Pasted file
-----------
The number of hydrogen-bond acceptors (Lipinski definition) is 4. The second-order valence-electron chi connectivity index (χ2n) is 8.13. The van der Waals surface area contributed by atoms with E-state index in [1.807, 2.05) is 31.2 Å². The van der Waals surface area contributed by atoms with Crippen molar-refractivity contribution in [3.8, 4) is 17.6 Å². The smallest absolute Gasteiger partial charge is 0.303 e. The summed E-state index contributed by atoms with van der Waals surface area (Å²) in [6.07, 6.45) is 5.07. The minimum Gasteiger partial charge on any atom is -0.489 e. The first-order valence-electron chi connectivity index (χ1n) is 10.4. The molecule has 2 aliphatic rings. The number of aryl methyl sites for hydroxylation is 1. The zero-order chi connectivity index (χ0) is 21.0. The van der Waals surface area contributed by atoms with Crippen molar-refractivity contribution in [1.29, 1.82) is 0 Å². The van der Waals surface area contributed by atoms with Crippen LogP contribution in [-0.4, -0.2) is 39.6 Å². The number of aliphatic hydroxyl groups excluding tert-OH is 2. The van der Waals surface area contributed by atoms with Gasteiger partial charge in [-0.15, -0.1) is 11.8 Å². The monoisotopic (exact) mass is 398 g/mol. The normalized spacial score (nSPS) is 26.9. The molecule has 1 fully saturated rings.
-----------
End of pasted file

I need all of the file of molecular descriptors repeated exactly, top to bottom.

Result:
The number of hydrogen-bond acceptors (Lipinski definition) is 4. The second-order valence-electron chi connectivity index (χ2n) is 8.13. The van der Waals surface area contributed by atoms with E-state index in [1.807, 2.05) is 31.2 Å². The van der Waals surface area contributed by atoms with Crippen molar-refractivity contribution in [3.8, 4) is 17.6 Å². The smallest absolute Gasteiger partial charge is 0.303 e. The summed E-state index contributed by atoms with van der Waals surface area (Å²) in [6.07, 6.45) is 5.07. The minimum Gasteiger partial charge on any atom is -0.489 e. The first-order valence-electron chi connectivity index (χ1n) is 10.4. The molecule has 2 aliphatic rings. The number of aryl methyl sites for hydroxylation is 1. The zero-order chi connectivity index (χ0) is 21.0. The van der Waals surface area contributed by atoms with Crippen molar-refractivity contribution in [1.29, 1.82) is 0 Å². The van der Waals surface area contributed by atoms with Crippen LogP contribution in [-0.4, -0.2) is 39.6 Å². The number of aliphatic hydroxyl groups excluding tert-OH is 2. The van der Waals surface area contributed by atoms with Gasteiger partial charge in [-0.15, -0.1) is 11.8 Å². The monoisotopic (exact) mass is 398 g/mol. The normalized spacial score (nSPS) is 26.9. The molecule has 1 fully saturated rings.